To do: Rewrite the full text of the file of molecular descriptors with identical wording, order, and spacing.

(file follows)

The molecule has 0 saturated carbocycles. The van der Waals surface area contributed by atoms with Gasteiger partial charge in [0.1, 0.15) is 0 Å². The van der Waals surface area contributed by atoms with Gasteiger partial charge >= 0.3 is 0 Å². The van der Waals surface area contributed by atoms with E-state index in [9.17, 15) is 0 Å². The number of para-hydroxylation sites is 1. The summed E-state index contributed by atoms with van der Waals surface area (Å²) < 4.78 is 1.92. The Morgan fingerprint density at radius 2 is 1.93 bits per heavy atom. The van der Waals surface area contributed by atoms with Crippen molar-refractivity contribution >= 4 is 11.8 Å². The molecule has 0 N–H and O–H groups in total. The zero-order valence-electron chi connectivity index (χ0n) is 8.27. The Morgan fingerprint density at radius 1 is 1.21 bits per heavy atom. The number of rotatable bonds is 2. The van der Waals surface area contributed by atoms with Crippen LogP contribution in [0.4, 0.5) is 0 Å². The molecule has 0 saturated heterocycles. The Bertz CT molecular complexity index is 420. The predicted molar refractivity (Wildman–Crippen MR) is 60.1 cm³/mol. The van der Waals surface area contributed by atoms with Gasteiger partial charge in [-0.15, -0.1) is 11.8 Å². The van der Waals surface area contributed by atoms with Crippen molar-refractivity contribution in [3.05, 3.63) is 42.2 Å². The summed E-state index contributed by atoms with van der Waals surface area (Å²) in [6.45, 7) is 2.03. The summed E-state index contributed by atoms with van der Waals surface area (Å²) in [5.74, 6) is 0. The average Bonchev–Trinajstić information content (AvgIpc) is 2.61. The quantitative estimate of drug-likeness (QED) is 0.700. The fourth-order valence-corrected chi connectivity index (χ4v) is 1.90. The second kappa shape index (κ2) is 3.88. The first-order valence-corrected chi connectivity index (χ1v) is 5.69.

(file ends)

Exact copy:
The molecule has 0 saturated carbocycles. The van der Waals surface area contributed by atoms with Gasteiger partial charge in [0.1, 0.15) is 0 Å². The van der Waals surface area contributed by atoms with Gasteiger partial charge >= 0.3 is 0 Å². The van der Waals surface area contributed by atoms with E-state index in [9.17, 15) is 0 Å². The number of para-hydroxylation sites is 1. The summed E-state index contributed by atoms with van der Waals surface area (Å²) < 4.78 is 1.92. The Morgan fingerprint density at radius 2 is 1.93 bits per heavy atom. The van der Waals surface area contributed by atoms with Crippen molar-refractivity contribution >= 4 is 11.8 Å². The molecule has 0 N–H and O–H groups in total. The zero-order valence-electron chi connectivity index (χ0n) is 8.27. The Morgan fingerprint density at radius 1 is 1.21 bits per heavy atom. The number of rotatable bonds is 2. The van der Waals surface area contributed by atoms with Crippen LogP contribution in [0.4, 0.5) is 0 Å². The molecule has 0 saturated heterocycles. The Bertz CT molecular complexity index is 420. The predicted molar refractivity (Wildman–Crippen MR) is 60.1 cm³/mol. The van der Waals surface area contributed by atoms with Gasteiger partial charge in [-0.15, -0.1) is 11.8 Å². The van der Waals surface area contributed by atoms with Crippen molar-refractivity contribution in [3.05, 3.63) is 42.2 Å². The summed E-state index contributed by atoms with van der Waals surface area (Å²) in [6.45, 7) is 2.03. The summed E-state index contributed by atoms with van der Waals surface area (Å²) in [5.74, 6) is 0. The average Bonchev–Trinajstić information content (AvgIpc) is 2.61. The quantitative estimate of drug-likeness (QED) is 0.700. The fourth-order valence-corrected chi connectivity index (χ4v) is 1.90. The second kappa shape index (κ2) is 3.88. The first-order valence-corrected chi connectivity index (χ1v) is 5.69.